06/25/2013 01:43 EDT | Updated 08/25/2013 05:12 EDT

Expert appointed in review of hospital where Rehtaeh Parsons admitted

HALIFAX - The Nova Scotia government has appointed an independent expert to review mental health programs and policies at the IWK Health Centre in Halifax after an earlier report into the Rehtaeh Parsons case raised serious concerns about the hospital.

The government says child and adolescent psychiatrist Jana Davidson will also examine procedures within the Capital Health district and make recommendations to address gaps in treatment and counselling services for young people who are suicidal.

It says the study will focus on youth who've experienced sexual assault and bullying and will consider treatment for patients who don't require hospitalization.

Earlier this month, another report commissioned by the province into the Halifax school board's handling of the Parsons case called for an independent review of the IWK.

The report said Parsons was admitted to the hospital in March 2012, about five months after she was allegedly sexually assaulted and became suicidal. Her family alleges she was sexually assaulted by four boys and a digital photograph of the incident was passed around her school.

The 17-year-old girl hanged herself in April and was taken off life-support three days later.

Glenn Canning, Parsons' father, said he would like the study to directly address his daughter's care in the hospital for about five weeks because he doesn't believe she received the help she needed.

He said there should have been a stronger focus on her depression and the trauma from the alleged assault, and he believes the hospital was too eager to discharge his daughter.

"Their plan was to get her released. Two days after she was in there that's all they wanted to talk about," he said.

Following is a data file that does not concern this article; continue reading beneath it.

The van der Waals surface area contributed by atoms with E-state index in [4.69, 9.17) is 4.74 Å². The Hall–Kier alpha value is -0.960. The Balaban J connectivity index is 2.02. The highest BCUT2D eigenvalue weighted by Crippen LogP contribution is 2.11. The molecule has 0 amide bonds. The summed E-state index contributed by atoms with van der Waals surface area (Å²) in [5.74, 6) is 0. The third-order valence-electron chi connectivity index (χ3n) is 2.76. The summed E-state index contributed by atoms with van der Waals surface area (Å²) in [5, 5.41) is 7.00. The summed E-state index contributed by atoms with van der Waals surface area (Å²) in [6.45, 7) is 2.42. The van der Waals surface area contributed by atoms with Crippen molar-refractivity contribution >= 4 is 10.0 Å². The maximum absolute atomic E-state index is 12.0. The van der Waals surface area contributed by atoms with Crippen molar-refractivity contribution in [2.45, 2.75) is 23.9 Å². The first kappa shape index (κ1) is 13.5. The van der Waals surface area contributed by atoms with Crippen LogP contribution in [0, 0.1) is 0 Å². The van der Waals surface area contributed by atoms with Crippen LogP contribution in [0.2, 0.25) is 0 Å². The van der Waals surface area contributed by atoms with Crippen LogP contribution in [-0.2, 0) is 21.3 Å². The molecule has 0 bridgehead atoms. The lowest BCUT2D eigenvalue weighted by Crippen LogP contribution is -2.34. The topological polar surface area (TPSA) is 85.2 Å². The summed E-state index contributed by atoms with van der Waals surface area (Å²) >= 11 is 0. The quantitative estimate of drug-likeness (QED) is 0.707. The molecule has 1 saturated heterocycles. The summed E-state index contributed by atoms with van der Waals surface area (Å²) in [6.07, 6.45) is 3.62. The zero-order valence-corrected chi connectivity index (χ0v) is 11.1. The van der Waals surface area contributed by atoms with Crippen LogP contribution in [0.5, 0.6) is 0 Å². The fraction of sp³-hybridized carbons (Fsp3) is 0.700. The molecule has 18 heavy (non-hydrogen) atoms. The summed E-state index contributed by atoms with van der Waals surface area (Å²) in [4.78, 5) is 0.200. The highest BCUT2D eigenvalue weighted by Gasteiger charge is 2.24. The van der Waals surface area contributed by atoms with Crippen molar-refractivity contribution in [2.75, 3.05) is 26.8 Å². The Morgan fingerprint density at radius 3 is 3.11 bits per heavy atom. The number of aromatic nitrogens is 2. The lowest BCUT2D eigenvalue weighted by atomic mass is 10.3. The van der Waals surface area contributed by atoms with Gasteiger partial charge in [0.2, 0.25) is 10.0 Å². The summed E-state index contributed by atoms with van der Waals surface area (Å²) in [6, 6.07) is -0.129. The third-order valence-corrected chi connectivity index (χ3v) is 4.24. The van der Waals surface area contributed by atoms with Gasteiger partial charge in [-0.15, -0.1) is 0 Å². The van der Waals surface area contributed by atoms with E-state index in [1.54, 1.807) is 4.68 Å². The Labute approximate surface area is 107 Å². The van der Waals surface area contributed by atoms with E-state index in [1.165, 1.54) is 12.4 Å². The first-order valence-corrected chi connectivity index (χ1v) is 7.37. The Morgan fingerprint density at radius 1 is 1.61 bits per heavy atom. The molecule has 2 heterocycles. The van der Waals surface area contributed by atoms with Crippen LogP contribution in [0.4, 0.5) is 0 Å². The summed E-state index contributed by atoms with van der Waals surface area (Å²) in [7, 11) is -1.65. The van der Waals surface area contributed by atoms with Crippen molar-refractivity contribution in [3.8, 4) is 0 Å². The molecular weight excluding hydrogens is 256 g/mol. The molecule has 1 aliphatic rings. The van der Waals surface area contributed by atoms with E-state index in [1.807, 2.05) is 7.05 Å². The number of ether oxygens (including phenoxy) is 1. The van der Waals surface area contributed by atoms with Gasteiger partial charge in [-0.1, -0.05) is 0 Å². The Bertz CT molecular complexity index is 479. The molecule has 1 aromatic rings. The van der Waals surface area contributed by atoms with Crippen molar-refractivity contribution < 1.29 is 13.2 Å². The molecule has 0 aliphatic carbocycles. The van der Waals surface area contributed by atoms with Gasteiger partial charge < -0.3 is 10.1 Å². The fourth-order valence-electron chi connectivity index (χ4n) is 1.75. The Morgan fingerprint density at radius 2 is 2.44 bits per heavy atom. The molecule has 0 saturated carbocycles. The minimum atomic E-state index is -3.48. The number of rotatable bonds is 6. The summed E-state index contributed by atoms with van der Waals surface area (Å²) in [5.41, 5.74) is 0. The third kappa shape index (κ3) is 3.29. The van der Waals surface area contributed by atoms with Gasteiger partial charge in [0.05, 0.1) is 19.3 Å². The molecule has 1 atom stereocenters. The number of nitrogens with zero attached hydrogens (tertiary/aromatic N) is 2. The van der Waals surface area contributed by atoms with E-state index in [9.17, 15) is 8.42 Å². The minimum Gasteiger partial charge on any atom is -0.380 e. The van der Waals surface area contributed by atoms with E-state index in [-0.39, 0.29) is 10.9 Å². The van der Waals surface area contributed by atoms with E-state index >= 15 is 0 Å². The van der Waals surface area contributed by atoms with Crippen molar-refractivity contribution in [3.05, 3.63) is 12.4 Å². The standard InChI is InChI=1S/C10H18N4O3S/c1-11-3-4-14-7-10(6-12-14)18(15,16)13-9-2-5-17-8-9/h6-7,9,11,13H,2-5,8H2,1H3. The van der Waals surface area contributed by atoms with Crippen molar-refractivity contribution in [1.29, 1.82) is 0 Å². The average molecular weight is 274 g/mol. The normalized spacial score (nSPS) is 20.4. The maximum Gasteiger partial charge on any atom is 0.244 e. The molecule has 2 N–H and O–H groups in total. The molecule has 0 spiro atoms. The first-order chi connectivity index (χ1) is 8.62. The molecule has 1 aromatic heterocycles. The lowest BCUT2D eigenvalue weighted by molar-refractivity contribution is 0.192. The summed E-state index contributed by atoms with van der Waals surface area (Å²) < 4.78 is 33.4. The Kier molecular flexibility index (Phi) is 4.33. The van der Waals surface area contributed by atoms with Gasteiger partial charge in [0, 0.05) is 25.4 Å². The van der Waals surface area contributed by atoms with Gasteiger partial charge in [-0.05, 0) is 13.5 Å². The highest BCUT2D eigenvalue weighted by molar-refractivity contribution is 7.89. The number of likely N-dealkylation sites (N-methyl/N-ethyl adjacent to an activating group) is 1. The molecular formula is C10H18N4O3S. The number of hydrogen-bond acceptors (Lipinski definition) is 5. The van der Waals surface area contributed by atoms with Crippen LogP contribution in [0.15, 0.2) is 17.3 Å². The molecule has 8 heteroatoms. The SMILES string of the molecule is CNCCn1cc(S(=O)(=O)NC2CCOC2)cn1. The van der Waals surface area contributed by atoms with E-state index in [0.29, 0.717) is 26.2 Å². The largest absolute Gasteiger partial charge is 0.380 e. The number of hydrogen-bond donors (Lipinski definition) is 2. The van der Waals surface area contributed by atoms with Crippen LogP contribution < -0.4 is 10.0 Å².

"It just seemed to be a ... revolving door. I was more confused with them than anything else I had to deal with."

A spokeswoman for the IWK was unavailable for an interview. In an email, Kathryn London-Penny said the hospital cannot comment on specific cases but, in general, "discharge planning begins on admission, with a focus on treating the patient so they are able to effectively integrate back into their communities."

Davidson, who is the psychiatrist-in-chief of children's programs at the Children's and Women's Health Centre of British Columbia, said she will not read the specifics of what happened in the Parsons case or interview people who treated her.

Her focus will be more generally on treatment and counselling services for young people and their families when there is a risk of suicide.

"I've been asked to do a review of policies and programs and pathways of care," she said in an interview.

Kevin McNamara, deputy minister of Health and Wellness, said there are legal restrictions preventing reviewers from looking at specific patient cases — even if a single case provokes the review.

Parsons' parents will be given access to some portions of an internal review done by the hospital, he added.

He estimated the review will cost about $15,000. It is due by Sept. 30.